New York City loves hawks: Part 1 Pale Male plays the field

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Spring is finally here in New York City and love is not only in the air, it is flying right above our heads. Now is the peak breeding season for red-tailed hawks and intrigued New Yorkers are watching these birds of prey like, well, hawks.

Over on the upper east side of Manhattan, New York City’s most famous red-tailed hawk, Pale Male, the Mr. Big of the bird world, is making headlines due to his newly acquired bird hopping ways.

Pale Male was a devoted and monogamous mate to his lady hawk Lola for eight years until last January, when Lola either flew the coop or met her demise. Pale Male played the grieving widower for about a week, then hooked up with a dark feathered younger chick, whom the bird world named Ginger. Ginger only hung around for a couple of weeks, and then another lady hawk, named Pale Beauty, flew into the picture.

Confused yet? Wait, there’s more. Pale Beauty flew away and another lady hawk who may or may not be Ginger returned and may be sitting on Pale Beauty’s eggs. The new female called Ginger-Lima, has been with Pale Male for over two weeks now, and everyone is hoping it is a solid match as it is hard coming up with all these bird names.

Glenn Phillips, executive director of New York City Audubon explained Pale Male’s complicated new love life to the New York Post this way:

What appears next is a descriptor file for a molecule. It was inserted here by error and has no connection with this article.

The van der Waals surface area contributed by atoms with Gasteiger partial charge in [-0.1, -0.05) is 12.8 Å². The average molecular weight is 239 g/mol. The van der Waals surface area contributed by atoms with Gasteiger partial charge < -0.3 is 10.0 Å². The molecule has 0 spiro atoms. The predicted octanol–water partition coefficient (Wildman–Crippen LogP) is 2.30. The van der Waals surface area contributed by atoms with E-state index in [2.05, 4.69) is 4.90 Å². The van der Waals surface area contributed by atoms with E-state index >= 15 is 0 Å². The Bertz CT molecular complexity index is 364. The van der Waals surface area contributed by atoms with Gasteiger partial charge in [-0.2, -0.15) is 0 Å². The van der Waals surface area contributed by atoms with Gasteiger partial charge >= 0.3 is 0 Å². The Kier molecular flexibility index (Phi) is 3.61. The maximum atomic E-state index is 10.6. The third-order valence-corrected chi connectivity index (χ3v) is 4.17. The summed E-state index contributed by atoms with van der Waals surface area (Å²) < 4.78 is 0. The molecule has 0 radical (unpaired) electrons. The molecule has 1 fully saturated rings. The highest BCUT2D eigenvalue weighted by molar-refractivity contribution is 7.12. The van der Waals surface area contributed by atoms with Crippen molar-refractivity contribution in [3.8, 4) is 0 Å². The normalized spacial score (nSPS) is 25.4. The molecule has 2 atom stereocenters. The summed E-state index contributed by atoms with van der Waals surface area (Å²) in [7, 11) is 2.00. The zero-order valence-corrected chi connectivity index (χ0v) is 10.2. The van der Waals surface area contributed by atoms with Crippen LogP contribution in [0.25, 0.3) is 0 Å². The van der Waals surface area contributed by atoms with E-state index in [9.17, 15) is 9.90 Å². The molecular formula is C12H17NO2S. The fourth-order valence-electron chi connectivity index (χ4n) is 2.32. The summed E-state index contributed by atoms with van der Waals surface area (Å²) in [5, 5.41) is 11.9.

"We have all these images of birds being monogamous and loving couples because our ideal couples are often birds. But the reality is that birds have very messy lives...Birds have extramarital affairs, and they lay eggs in other birds' nests.”

Sigh, we thought you were different Pale Male! Oh, well, you can’t really blame him for indulging in a little skirt chasing; after all he does have that cool pad on Fifth Avenue overlooking the park.

Robin Lawless | @robmlaw | email
Robin lives in New York City and writes about all things animal, vegetable, and sometimes mineral at her blog wildnewyorkblog.com. Visit her there to read about animal friendly lifestyles in the Big Apple and beyond. Feel free to add Robin as a friend on Facebook.


Photo credit: cc: flickr.com/photos/28722563@N05

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